By: Lisa Harper
There are a number of new driving laws coming into force in the UK in 2019. These laws are set to affect all drivers from the most experienced drivers to those who have only just passed their tests and even those who are still learning.
It’s important you are aware of any new UK driving laws so you do not inadvertently commit a driving offence which could result in a hefty fine and points on your licence.
Smart motorways were introduced to increase capacity and reduce congestion on busy motorways. These sections of motorway use monitoring systems to allow traffic to be managed effectively. This can include opening up the hard shoulder as a running lane, implementing variable speed limits and closing lanes when necessary. Smart motorways feature interactive overhead signs which can be altered to indicate the action drivers should take, i.e. speed limit or lane closure.
When a lane is closed on a Smart Motorway, the overhead signage will display a red cross over the corresponding lane. This is usually as a result of an incident, so it is imperative drivers heed the signage and move over into another lane as soon as safe to do so. Continuing to travel in a closed lane can be extremely dangerous, and it is looking increasingly likely that the government will introduce penalties for drivers who ignore the signs. It is thought a £100 fine and up to three points on your licence will be the penalty for continuing to travel in a closed lane.
New drivers who have less than two years’ experience behind the wheel already face more restrictions than the general driver population. As well as stronger penalties for offences, new drivers can only get a maximum of six points on their licence before it is revoked.
However, the government is currently considering introducing further new driver rules including a graduated driving licence, to help keep roads safer for everyone.
The restrictions being considered for new drivers include;
Curfews – limits on when new drivers are allowed to be on the road
Passengers – limiting the number of passengers a new driver can carry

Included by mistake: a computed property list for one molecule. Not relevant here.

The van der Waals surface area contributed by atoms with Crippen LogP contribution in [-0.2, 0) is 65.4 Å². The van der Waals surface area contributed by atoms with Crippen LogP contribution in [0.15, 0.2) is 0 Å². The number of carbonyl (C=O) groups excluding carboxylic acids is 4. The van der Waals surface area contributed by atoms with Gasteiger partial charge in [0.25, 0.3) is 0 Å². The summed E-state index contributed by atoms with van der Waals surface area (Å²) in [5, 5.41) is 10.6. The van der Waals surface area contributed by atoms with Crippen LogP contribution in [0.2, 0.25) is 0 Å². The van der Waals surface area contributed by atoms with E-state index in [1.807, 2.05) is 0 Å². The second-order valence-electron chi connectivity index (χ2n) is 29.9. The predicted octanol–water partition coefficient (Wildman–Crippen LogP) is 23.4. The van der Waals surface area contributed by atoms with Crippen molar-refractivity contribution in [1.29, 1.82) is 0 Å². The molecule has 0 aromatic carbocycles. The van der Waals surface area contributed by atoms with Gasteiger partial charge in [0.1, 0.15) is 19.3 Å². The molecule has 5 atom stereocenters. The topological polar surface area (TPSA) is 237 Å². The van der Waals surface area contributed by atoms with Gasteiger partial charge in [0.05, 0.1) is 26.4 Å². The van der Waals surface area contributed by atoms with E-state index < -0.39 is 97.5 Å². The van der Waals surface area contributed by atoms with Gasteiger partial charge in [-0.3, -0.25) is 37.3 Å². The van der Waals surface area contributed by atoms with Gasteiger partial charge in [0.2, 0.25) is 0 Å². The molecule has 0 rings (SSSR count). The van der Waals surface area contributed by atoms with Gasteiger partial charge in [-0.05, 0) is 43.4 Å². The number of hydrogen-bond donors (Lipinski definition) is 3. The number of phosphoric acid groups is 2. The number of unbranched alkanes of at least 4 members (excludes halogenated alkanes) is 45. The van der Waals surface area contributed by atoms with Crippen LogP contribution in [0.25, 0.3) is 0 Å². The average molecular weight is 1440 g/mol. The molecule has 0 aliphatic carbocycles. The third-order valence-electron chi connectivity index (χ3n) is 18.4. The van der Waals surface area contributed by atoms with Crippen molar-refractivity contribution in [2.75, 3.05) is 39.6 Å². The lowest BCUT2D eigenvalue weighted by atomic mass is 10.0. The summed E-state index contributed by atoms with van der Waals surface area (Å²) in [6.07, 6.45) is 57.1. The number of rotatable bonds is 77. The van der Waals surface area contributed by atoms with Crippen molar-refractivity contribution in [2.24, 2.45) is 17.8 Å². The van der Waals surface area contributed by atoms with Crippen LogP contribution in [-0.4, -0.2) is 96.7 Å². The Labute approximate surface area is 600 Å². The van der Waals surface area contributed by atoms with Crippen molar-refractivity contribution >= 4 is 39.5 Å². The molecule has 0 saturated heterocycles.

Speed – separate lower speed limits for new drivers
Engine Sizes – limiting the power output of cars new drivers can drive
Mandatory P Plates – P could become mandatory for the first two years after passing your test
Alcohol – lower alcohol limits than the general driving population
A pilot scheme for graduated licences will be taking place in Northern Ireland this year. Depending on the success of the scheme, the graduated driving licence could be rolled out to the rest of the UK.
New MOT rules came into place in May 2018, so if you need an MOT, there are a few things to bear in mind. Defect categories have now changed to the below;
- Pass = Meets the legal standard required
- Advisory = Could cause an effect in the future
- Minor = Should be repaired as soon as possible but does not affect the safety of the vehicle
- Major = Fails MOT as it affects safety or the environment
- Dangerous = Fails MOT as it has a direct risk to road safety or the environment
As well as altered defect categories, additional checks are undertaken under the new MOT rules. This includes checking; tyres for under inflation, brake pad warning lights, missing brake pad or discs, contaminated brake fluid, reversing lights and Daytime Running Lights.
Since the summer of 2018, learner drivers have been allowed on motorways as long as they are accompanied by a qualified driving instructor, who has dual controls in the car. The idea behind the introduction is to give learner drivers a better feel for driving on carriageways. It is thought that more learner drivers will take up driving lessons on motorways in 2019, as driving instructors have had time to adjust to the changes.
Therefore going forward you should keep an extra lookout for learner drivers on the motorway. You should take the same precautions you would on any other road i.e. give the learner driver plenty of room and be aware they may make sudden movements as they are not used to anticipating other drivers behaviour.
You may not be aware that a new driving law was introduced in 2018 which meant you could be fined for passing too closely to a cyclist. It reinforces guidelines from the Highway Code on overtaking cyclists which suggest leaving a minimum overtaking clearance of 1.5m.
Failure to leave sufficient clearance can now result in you getting a £100 fine and three points on your licence. Police up and down the country are being encouraged to penalise those driving dangerously close to cyclists, so it is important you remember to leave plenty of space.
Now you are aware of the new driving laws and regulations that have come into force, you can take steps to make sure you stay on the right side of law. This will help to keep you and other road users safe.
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